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Faked in China bought in India

business Updated: Sep 07, 2007 02:26 IST

Vincent Fernandes, 33, makes a living smuggling cheap, unbranded bi-cycles, toys, mobile phones and laptops from China and selling them as branded ones to dealers in Versova and Colaba, who then re-sell them to retail outlets.

By cutting corners on the original product’s quality and evading import duties, he can sell the goods dirt-cheap. Boasting offices in China’s Guangdong province, Mumbai, Ahmedabad and Goa, he makes money hand over fist.

His goods are not the only things that are counterfeit. So is his name. For obvious reasons, he did not want the real one to be used.

“The demand for a Rado watch or Nokia mobile phone among Indian customers is tremendous,” he said. “But people always have one eye on the price.”

In the first six months of 2007, China sold goods worth $10.24 billion to Indians. But trade sources say the figure is actually twice that.

Amoral businessmen like Fernandes are able to rake in money because there is a huge pool of price-conscious but poorly informed customers who want to flaunt brand names, say domestic producers. Regulation and customs surveillance are also not stringent enough, they say.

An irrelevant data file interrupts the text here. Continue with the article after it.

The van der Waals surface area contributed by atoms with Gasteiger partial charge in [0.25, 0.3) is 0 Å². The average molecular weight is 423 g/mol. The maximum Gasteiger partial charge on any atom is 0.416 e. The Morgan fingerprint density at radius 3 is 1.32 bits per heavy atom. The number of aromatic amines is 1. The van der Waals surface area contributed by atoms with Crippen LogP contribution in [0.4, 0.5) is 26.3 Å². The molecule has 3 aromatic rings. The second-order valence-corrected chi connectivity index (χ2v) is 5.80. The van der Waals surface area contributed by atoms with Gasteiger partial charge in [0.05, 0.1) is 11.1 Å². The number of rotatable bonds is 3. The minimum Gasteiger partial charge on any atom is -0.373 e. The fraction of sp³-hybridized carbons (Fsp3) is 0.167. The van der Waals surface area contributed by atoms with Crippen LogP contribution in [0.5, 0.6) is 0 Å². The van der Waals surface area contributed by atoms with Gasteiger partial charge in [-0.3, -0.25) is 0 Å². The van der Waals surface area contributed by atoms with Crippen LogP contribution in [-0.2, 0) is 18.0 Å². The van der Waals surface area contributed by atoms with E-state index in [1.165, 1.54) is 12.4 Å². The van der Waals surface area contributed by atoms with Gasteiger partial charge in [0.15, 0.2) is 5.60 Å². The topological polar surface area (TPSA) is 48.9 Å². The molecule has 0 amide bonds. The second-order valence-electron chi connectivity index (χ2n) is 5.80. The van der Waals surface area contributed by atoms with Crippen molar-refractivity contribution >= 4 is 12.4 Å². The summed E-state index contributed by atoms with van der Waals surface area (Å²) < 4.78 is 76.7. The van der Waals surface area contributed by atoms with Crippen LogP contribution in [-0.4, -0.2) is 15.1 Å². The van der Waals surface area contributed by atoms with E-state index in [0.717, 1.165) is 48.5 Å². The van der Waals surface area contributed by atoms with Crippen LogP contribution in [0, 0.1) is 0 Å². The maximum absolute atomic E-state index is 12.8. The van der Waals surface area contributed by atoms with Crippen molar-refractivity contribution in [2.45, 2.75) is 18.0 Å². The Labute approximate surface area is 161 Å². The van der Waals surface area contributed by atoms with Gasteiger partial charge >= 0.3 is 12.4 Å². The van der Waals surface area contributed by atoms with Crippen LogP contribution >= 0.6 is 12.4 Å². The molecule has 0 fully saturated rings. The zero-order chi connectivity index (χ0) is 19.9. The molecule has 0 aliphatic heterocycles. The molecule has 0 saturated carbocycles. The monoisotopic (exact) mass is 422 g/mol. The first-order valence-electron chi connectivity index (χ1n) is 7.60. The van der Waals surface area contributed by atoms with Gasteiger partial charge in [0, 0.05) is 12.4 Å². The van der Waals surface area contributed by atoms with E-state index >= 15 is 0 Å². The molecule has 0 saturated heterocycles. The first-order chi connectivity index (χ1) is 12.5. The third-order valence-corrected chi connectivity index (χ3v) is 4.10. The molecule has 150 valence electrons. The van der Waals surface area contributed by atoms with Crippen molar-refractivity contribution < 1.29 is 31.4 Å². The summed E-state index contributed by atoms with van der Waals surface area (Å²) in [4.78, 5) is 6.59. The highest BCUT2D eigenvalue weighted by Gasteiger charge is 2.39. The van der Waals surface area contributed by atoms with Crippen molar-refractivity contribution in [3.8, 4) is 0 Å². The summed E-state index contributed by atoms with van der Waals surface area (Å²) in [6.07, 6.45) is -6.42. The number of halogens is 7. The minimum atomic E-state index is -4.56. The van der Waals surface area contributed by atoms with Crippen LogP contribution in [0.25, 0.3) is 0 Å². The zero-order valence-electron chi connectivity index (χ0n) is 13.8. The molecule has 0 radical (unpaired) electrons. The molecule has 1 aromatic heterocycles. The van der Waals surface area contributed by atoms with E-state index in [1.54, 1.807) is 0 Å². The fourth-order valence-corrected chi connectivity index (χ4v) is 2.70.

“Chinese exporters alone are not to blame,” said Ashok Jain, secretary of the All India Toy Manufacturers’ Association. “Our importers are also asking them to supply cheap goods.”

Importers are just responding to consumer demand for attractive, but cheap products, which may be unsafe.

“In India people buy anything that comes cheap,” said Mohan Gurnani, president of the Federation of Associations of Maharashtra. “Quality is not an issue here.”

But China supplies an estimated one-third of the world’s household products, and it would be inaccurate to label all of them sub-standard. Most high-end products go to Europe, not India, say traders.

“There are branded Chinese items — Haier is a fine example,” said Rajesh Bhagat, managing director of IMTEX, which organises trade fairs of Chinese products. “But we should identify those products and pay for them.”

With organised retailing expanding, the flood of inferior products might abate, he said.

(With inputs from Lalatendu Mishra)